The photos in this article are from my new “Detroit” series.
I’ve had the pleasure of being a judge for a handful of street photography competitions: including the International Street Photography Awards 2012, the Urban Picnic Street Photography Contest in 2013, and the International Street Photography Awards 2014.
It was a fascinating experience being a judge– and it has taught me a lot of lessons in terms of how to judge others’ work. More than that, it has taught me to better judge my own work. Here are some lessons I’ve personally learned being a judge, and some tips I suggest when you enter a street photography contest:
Photos in this article are from my on-going “Colors” series.
I recently read a book titled: “Die Empty: Unleash your Best Work Everyday” and found great inspiration in it. It is a great book in which the premise is easy: will you die with all of your dreams, aspirations, and talents inside of you– or will you work everyday towards emptying out your mind of al these great ideas and thoughts? Will you lie on your deathbed having any regrets? Or will you die empty having dedicated everyday towards your life work dying empty without any regrets. You certainly don’t want to die full of regrets.
All photos in this article are copyrighted by Joel Meyerowitz.
I am surprised I haven’t written an article about Joel Meyerowitz yet. He is one of the living legends and masters in street photography, currently at 75 years old. He shot in the streets with other legends such as Garry Winogrand, Tony Ray-Jones, and even bumped into Henri Cartier-Bresson on the streets once.
Now that the new year is under way, I thought it would be a good idea that we could all choose a new year’s resolution in street photography.
I know how difficult it is to keep to a new year’s resolution, but I think it is something fun that we can all look forward to. I just came up with some ideas that we could try experimenting or doing for 2014. Feel free to pick and choose what appeals to you:
I have never been the type of person to reflect on life. I generally tend to always live in the present moment– and don’t spend too much time thinking about the past or the future. But the quote that always comes to me from Socrates is: “The life unexamined is not a life worth living.”
Ever since I got laid off my job (June 13, 2011) life has been zooming past before my eyes ridiculously quickly. It has been around 2 years and 6 months since I have been doing street photography “full time.” and wanted to use this opportunity to just share some of my thoughts and what I am grateful for.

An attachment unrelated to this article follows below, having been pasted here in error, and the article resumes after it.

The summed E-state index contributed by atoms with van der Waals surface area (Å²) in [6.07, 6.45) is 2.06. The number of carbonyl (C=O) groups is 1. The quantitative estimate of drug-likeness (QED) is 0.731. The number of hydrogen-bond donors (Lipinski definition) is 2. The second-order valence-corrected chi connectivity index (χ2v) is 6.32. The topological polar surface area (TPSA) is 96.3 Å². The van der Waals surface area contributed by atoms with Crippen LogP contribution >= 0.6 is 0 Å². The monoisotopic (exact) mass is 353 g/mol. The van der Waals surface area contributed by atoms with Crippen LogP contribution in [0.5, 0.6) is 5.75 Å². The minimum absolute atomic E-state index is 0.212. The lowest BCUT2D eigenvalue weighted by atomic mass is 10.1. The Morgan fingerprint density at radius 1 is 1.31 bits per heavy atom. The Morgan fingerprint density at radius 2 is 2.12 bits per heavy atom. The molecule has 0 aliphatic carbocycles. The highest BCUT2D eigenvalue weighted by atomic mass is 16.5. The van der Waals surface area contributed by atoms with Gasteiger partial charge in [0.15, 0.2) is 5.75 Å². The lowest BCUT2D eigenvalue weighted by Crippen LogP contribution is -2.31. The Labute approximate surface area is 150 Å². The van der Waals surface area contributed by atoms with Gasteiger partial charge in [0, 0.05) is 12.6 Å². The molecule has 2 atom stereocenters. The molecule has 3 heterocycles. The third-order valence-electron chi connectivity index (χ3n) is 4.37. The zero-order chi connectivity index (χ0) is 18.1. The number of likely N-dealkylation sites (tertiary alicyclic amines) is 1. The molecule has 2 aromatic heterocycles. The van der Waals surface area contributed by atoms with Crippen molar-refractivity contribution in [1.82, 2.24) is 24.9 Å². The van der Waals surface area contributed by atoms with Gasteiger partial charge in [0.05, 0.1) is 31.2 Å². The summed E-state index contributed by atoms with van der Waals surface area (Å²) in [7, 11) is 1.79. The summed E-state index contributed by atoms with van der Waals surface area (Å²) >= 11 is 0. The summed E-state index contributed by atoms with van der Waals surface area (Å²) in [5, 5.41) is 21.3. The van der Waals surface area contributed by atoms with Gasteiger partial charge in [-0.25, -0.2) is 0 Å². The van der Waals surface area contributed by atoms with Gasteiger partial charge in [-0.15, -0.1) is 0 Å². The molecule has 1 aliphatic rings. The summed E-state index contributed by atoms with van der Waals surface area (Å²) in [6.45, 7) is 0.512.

I recently attended Elliot Erwitt’s “100+1″ exhibition at Fotografiska, which will be in Stockholm from December 6, 2013 to March 2, 2014. We were given a brochure with great practical advice for street photographers– which I have shared here. This text for the article is extracted from the foreword dedication written by Elliott Erwitt for the book “Personal Exposures.”
Photos in this article are from my road trip from Michigan to California.
One thing I hate about the modern world is our addiction to speed. We want everything to be done faster, more efficiently, and better optimized. We are frustrated when we are loading up a website on our smartphones and it takes longer than a few seconds. We hardly have the patience to cook anymore, so we just pop something in the microwave. We then inhale our food in a few seconds so we can get back to work and be more “productive.”
Besides street photography, I have a great interest in sociology, psychology, and philosophy. What I love about all these side-fields is that they overlap and add unto one another. Not only that, but I have probably learned more about street photography from these outside fields than from the field of photography itself.
A field I have been quite fascinated with is called “behavioral economics” the idea that us humans act “predictably irrational”. This means that we all have similar cognitive biases in certain circumstances. Although we like to think of ourselves as rational beings– we are far less rational than we’d like to believe.
In this article I want to share some insights I have learned from “behavioral economics” (which tends to fit into the field of psychology and cognitive science).